Editorial: Jazzing up the culture

Published 12:00 am Thursday, January 6, 2011

Since Salisbury is home to a thriving yearly blues and jazz festival, as well as local clubs that regularly showcase such performers, it behooves us to note the passing of a jazz legend with Tar Heel ties.
Dr. Billy Taylor, acclaimed jazz pianist, died last week at age 89. Although he lived most of his life in New York, Taylor was born in Greenville in 1921, so North Carolina can lay claim to at least a minor note in his illustrious career. Taylor was an accomplished performer and composer, accompanying and recording with the likes of Charlie Parker, Dizzy Gillespie and Gerry Mulligan as well as his own trio. Among his hundreds of compositions was the civil-rights anthem, “I Wish I Knew How It Would Feel to Be Free.” Yet even while maintaining a demanding schedule as a performer and songwriter, he devoted much of his seven-decade career to advocating jazz as a quintessential American art form — “America’s classical music,” he called it. In that role, he profiled musicians for CBS’ “Sunday Morning” show, hosted a popular jazz show on National Public Radio and helped launch the Jazzmobile, a parade float that brought live jazz to inner city neighborhoods. He also lectured and taught extensively at colleges and conservatories.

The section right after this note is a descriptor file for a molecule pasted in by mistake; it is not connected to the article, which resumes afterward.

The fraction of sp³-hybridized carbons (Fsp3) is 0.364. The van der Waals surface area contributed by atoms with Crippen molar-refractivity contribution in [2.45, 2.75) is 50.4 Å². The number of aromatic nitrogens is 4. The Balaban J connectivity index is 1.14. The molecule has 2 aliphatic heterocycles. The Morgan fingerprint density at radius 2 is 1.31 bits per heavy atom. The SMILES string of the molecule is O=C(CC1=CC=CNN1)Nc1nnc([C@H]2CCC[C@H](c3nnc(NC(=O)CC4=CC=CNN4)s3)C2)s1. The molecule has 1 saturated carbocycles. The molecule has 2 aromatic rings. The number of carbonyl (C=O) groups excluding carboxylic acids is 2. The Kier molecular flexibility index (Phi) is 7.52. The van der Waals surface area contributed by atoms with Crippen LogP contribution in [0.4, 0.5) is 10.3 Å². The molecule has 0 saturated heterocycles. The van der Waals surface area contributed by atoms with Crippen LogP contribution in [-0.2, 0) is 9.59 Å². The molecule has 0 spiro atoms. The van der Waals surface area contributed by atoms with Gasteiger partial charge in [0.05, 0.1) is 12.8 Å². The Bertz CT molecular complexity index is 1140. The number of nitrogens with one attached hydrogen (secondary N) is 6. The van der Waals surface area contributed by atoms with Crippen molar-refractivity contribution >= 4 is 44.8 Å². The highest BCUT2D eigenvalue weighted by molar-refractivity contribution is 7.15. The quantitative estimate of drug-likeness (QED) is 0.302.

For Taylor, jazz wasn’t simply a musical genre. It was an essential segment of American culture, one that too few of his compatriots took time to appreciate, either musically or historically. “One of the things that we have not done is to put jazz in the position that it deserves in our society,” he said. While that’s true, Taylor’s indefatigible efforts enhanced the careers of many jazz artists while nurturing generations of appreciative audiences.
Taylor would find kindred, finger-snapping spirits among members of the local Blues and Jazz Society, whose mission is to “preserve, promote and present” the American art form that Taylor so passionately espoused, as a musician and an educator.

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